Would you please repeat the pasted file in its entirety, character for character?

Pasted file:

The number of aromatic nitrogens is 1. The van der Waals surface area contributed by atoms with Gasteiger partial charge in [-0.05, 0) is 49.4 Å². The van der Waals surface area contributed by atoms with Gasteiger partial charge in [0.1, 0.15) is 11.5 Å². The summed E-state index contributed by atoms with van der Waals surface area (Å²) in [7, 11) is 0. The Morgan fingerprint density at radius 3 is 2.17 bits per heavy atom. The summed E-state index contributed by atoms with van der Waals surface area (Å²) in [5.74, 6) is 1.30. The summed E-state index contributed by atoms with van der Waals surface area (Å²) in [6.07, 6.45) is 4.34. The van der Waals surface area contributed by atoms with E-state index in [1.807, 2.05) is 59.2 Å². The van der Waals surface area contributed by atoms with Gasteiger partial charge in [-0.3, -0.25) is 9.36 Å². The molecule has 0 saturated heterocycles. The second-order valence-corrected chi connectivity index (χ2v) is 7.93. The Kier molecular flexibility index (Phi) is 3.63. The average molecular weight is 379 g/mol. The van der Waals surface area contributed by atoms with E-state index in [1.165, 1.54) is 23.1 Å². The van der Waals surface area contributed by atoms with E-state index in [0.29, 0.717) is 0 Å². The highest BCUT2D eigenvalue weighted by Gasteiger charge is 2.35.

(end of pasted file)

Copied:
The number of aromatic nitrogens is 1. The van der Waals surface area contributed by atoms with Gasteiger partial charge in [-0.05, 0) is 49.4 Å². The van der Waals surface area contributed by atoms with Gasteiger partial charge in [0.1, 0.15) is 11.5 Å². The summed E-state index contributed by atoms with van der Waals surface area (Å²) in [7, 11) is 0. The Morgan fingerprint density at radius 3 is 2.17 bits per heavy atom. The summed E-state index contributed by atoms with van der Waals surface area (Å²) in [5.74, 6) is 1.30. The summed E-state index contributed by atoms with van der Waals surface area (Å²) in [6.07, 6.45) is 4.34. The van der Waals surface area contributed by atoms with E-state index in [1.807, 2.05) is 59.2 Å². The van der Waals surface area contributed by atoms with Gasteiger partial charge in [-0.3, -0.25) is 9.36 Å². The molecule has 0 saturated heterocycles. The second-order valence-corrected chi connectivity index (χ2v) is 7.93. The Kier molecular flexibility index (Phi) is 3.63. The average molecular weight is 379 g/mol. The van der Waals surface area contributed by atoms with E-state index in [1.165, 1.54) is 23.1 Å². The van der Waals surface area contributed by atoms with E-state index in [0.29, 0.717) is 0 Å². The highest BCUT2D eigenvalue weighted by Gasteiger charge is 2.35.